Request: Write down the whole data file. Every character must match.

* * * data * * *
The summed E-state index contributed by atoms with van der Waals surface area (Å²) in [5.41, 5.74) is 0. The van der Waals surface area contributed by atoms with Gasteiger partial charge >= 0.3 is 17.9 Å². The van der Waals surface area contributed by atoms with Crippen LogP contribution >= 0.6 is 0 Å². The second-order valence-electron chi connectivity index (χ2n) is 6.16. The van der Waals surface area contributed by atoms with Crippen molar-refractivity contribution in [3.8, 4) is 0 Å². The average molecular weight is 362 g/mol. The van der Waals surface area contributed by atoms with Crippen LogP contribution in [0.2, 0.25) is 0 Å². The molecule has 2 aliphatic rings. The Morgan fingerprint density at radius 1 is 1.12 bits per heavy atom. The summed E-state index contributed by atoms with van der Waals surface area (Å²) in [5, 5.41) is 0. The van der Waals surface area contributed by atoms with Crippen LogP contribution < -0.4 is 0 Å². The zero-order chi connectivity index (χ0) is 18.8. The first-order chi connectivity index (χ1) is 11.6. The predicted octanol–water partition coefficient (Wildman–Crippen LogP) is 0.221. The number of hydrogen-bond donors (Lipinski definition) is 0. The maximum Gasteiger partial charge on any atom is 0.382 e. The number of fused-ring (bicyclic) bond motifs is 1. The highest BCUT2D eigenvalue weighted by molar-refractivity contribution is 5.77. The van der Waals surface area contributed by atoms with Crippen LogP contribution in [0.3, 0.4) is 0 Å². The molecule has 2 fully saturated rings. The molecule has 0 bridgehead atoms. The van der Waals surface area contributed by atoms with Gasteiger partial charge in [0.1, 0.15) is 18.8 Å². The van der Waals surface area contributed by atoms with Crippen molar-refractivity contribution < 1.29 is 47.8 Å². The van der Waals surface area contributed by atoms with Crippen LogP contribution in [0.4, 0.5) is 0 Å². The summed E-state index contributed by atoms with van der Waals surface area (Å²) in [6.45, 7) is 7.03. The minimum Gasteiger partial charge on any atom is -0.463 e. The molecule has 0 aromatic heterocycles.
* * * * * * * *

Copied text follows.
The summed E-state index contributed by atoms with van der Waals surface area (Å²) in [5.41, 5.74) is 0. The van der Waals surface area contributed by atoms with Gasteiger partial charge >= 0.3 is 17.9 Å². The van der Waals surface area contributed by atoms with Crippen LogP contribution >= 0.6 is 0 Å². The second-order valence-electron chi connectivity index (χ2n) is 6.16. The van der Waals surface area contributed by atoms with Crippen molar-refractivity contribution in [3.8, 4) is 0 Å². The average molecular weight is 362 g/mol. The van der Waals surface area contributed by atoms with Crippen LogP contribution in [0.2, 0.25) is 0 Å². The molecule has 2 aliphatic rings. The Morgan fingerprint density at radius 1 is 1.12 bits per heavy atom. The summed E-state index contributed by atoms with van der Waals surface area (Å²) in [5, 5.41) is 0. The van der Waals surface area contributed by atoms with Crippen LogP contribution < -0.4 is 0 Å². The zero-order chi connectivity index (χ0) is 18.8. The first-order chi connectivity index (χ1) is 11.6. The predicted octanol–water partition coefficient (Wildman–Crippen LogP) is 0.221. The number of hydrogen-bond donors (Lipinski definition) is 0. The maximum Gasteiger partial charge on any atom is 0.382 e. The number of fused-ring (bicyclic) bond motifs is 1. The highest BCUT2D eigenvalue weighted by molar-refractivity contribution is 5.77. The van der Waals surface area contributed by atoms with Crippen LogP contribution in [0.3, 0.4) is 0 Å². The molecule has 2 fully saturated rings. The molecule has 0 bridgehead atoms. The van der Waals surface area contributed by atoms with Gasteiger partial charge in [0.1, 0.15) is 18.8 Å². The van der Waals surface area contributed by atoms with Crippen molar-refractivity contribution < 1.29 is 47.8 Å². The van der Waals surface area contributed by atoms with Crippen LogP contribution in [0.4, 0.5) is 0 Å². The summed E-state index contributed by atoms with van der Waals surface area (Å²) in [6.45, 7) is 7.03. The minimum Gasteiger partial charge on any atom is -0.463 e. The molecule has 0 aromatic heterocycles.